San Francisco Giants: Will Ryan Vogelsong Keep His Rotation Spot?
Thearon W. Henderson/Getty Images
After his latest debacle, Ryan Vogelsong has forced the San Francisco Giants to seriously consider removing him from the rotation.
Whether the removal is temporary or permanent, something needs to be done.
Through eight starts, the stats are hideous. Vogelsong is 1-4 with an 8.06 ERA, which is highest among all qualified starting pitchers.
In 41.1 innings pitched, the well-traveled righty has allowed 11 home runs while compiling an ugly 1.84 walks plus hits per inning pitched ratio (WHIP).
Considering how bad Vogelsong has been, the Giants’ record of 3-5 in his eight starts isn’t terrible.
But Vogelsong’s ERA in the three wins is a ghastly 7.84, and two of the victories came in walk-off fashion.
On April 9, after Vogelsong allowed six earned runs in 4.1 innings against the Atlanta Braves, Giants manager Bruce Bochy was noncommittal when asked if Vogelsong would make his next start.
Via Alex Pavlovic of the San Jose Mercury News, Bochy said, “These are things we talk about internally. Right now I’m not ready to discuss that. He’s healthy. We have options, I’ll leave it at that.”
On Wednesday, after Vogelsong lasted only two innings in Toronto, Bochy hinted that a change could soon be in order.
Bochy not ready to say one way or the other who will start Monday on Vogelsong's day. Will be discussed on flight.— Andrew Baggarly (@CSNBaggs) May 16, 2013
What are the Giants’ options?
They could skip his next turn in the rotation and let him work things through in an extra bullpen session. But that creates a problem.
The Giants don’t have a day off before Vogelsong’s next start, so skipping him would force one of two scenarios: The Giants would either call up a spot starter from the minor leagues or allow the game to be pitched entirely by the bullpen.
If the Giants do elect to call up a spot starter, the most likely candidate would be Chris Heston, the team’s 2009 12th-round pick.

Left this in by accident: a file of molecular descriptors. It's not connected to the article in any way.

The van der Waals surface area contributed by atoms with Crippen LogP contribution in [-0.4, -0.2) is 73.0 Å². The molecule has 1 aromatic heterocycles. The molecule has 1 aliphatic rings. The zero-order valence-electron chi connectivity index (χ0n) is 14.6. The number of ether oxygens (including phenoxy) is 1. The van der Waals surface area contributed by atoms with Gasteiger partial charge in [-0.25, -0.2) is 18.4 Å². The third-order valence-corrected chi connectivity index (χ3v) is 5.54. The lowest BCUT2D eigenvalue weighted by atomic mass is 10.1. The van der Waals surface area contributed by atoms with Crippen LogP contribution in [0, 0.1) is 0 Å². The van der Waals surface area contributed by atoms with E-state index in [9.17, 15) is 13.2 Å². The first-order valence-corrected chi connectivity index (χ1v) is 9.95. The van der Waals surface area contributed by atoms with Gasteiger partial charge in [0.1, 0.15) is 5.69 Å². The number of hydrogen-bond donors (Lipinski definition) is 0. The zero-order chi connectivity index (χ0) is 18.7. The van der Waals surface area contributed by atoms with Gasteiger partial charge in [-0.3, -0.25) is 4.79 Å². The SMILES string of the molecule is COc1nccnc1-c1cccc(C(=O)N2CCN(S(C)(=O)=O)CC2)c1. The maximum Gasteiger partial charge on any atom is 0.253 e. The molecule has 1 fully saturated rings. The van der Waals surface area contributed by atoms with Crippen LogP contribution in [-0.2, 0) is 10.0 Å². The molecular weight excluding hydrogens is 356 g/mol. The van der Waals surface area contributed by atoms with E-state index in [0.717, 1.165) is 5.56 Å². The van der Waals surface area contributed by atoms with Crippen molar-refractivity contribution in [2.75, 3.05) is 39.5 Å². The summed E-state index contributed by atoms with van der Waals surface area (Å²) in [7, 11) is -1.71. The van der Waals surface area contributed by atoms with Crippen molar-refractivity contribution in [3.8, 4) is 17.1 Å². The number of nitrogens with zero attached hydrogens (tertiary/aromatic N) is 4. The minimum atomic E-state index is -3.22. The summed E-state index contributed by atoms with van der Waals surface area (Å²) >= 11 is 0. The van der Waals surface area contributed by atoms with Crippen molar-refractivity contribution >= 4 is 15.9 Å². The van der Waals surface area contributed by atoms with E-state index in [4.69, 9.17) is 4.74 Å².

Heston, who is 4-2 with a 6.18 ERA at Triple-A Fresno, is the only minor league starter currently on the Giants’ 40-man roster.
Heston last pitched on May 11, and Vogelsong’s next scheduled start isn’t until May 20 versus the Washington Nationals. In this scenario, Heston would have plenty of time to rest up for his major league debut.
The more likely situation, however, is that long reliever Chad Gaudin will start in place of Vogelsong.
Henry Schulman of the San Francisco Chronicle concurs, stating in his blog that the Giants “cannot skip the fifth spot against the Nationals on Monday night. They only can replace him with another pitcher, such as Chad Gaudin.”
Gaudin, who threw 71 pitches in relief of Vogelsong on Wednesday night, has started 75 games over the course of his 11-year major league career.
If the Giants decide to go with Gaudin on May 20 in place of Vogelsong, they would be left one man short in the bullpen for at least four games.
In that case, the team would likely recall reliever Jean Machi and option first baseman Brett Pill back to Fresno.
The Giants could also elect to remove Vogelsong from the rotation indefinitely.
But that is not likely—at least not this early in the season—considering he is under contract for $5 million this year and has a $6.5-million club option for 2014.
Bochy and general manager Brian Sabean are well-known for giving their veteran players an excess amount of rope, and Vogelsong’s case will be no different.
As for himself, Vogelsong has not lost any confidence after his rough stretch. Via Andrew Baggarly of CSN Bay Area:
Things have got to turn in my favor eventually. I shattered two bats. I mean, I sawed them off and they went for two hits. You’ve got to ride it out, make the best pitch possible every pitch.
By now, most fans are aware of the hurdles that Vogelsong has had to climb in order to achieve success.
After nine minor league seasons and three years spent pitching in Japan, an eight-start slump seems almost insignificant in the unflappable starter’s incredible career.
For now, Ryan Volgelsong’s spot in the rotation appears to be safe.
*All stats courtesy of MLB.com unless otherwise noted.
What is the duplicate article?
Why is this article offensive?
Where is this article plagiarized from?
Why is this article poorly edited?